Training Haidong Gumdo


Haidong Gumdo® activities include:

  • Gumbub (patterns) Practice is the core of sword training. It enhances physical attributes such as spontaneous power generation, balance, spinning techniques as well as the ability to concentrate.
  • Cutting: The underlying theories of the sword techniques are mastered through cutting practice. A harmony of speed, power, fast sighting and correct footwork is required. Bamboo, stacks of straw, small moving targets and paper are used as cutting material.
  • Dan Jeon Breathing: Through meditation and control of the breathing pattern, a practitioner learns to calm the body and mind as well as the ability to control the self.
  • Kyuk Gum (Sparring drills): In order to develop fast reflexes and judgment, a practitioner learns to apply the sword techniques of Gumbubs in real combat situations. There are short Kyuk Gum and choreographed Kyuk Gum.

Haidong Gumdo® 10 Commandments

  • Quietly show respect by bowing before entering and leaving the dojang.
  • Always keep your uniform clean and tidy.
  • Be respectful of others and maintain a proper attitude in the dojang.
  • Do not make excessive noise or disturb the atmosphere of the dojang.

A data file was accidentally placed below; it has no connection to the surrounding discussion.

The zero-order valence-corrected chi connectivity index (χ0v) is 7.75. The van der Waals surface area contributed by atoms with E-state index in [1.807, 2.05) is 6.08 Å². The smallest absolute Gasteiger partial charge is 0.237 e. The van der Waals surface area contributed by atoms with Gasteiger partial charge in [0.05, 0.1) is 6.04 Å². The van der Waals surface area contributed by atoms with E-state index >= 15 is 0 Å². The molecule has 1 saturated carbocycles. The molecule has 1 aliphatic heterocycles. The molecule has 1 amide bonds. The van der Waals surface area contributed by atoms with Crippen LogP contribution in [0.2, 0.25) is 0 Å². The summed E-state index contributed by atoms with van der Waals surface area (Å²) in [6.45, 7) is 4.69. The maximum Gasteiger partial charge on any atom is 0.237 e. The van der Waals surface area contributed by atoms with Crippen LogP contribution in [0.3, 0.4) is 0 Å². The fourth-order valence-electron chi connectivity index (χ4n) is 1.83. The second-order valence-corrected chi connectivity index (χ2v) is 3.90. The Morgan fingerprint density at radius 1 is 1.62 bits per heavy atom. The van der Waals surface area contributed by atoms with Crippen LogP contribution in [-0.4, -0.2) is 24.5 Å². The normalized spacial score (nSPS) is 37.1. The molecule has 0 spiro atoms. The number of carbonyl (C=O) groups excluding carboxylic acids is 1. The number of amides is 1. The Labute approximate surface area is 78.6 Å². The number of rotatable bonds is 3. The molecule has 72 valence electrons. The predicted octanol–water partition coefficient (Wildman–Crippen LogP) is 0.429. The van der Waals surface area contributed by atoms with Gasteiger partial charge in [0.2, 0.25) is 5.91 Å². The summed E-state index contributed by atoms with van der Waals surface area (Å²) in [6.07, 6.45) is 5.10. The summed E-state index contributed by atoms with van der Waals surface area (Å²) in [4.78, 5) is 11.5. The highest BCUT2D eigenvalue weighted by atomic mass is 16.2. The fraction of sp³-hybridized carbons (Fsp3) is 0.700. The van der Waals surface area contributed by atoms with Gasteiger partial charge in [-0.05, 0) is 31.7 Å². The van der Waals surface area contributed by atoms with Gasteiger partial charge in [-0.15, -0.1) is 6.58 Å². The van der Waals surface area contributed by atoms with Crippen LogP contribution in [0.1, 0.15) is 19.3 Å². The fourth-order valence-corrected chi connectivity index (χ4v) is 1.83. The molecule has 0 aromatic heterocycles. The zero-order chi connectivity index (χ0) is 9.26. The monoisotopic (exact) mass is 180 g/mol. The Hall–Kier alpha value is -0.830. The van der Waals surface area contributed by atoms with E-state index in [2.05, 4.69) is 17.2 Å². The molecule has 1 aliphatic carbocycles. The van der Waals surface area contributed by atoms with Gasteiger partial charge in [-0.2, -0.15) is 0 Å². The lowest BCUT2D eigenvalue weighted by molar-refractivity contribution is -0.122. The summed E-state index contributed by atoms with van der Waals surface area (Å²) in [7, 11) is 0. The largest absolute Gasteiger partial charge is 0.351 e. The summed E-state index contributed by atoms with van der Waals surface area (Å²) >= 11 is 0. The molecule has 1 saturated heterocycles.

• Do not practice right after eating a meal.
  • Do not practice, or even enter the dojang under influence of alcohol.
  • Regard the sword as your life and be respectful when handling it.
  • Keep the dojang clean at all times.
  • Do not criticise or look down on other martial arts.
  • A student trying to master sword techniques should maintain an open mind and should not be jealous or easily agitated.

Basic Stances

Ki-ma Se

Horse riding stance

Dae-do Se

Long or big stance

Keum-Ge Dong-Nip Pal-Sang Se

Stance of the golden pheasant (on one leg)

Ja-Yeon Se

Standing in a natural posture

So-Do Se

Short or low stance (small stance)

Jo-Cheon Se

Upper ready stance

Ji-Ha Se

Lower ready stance

Beom Se

Tiger stance, or back stance

Bok-Ho Se

Crouching tiger stance


Hypogastric breathing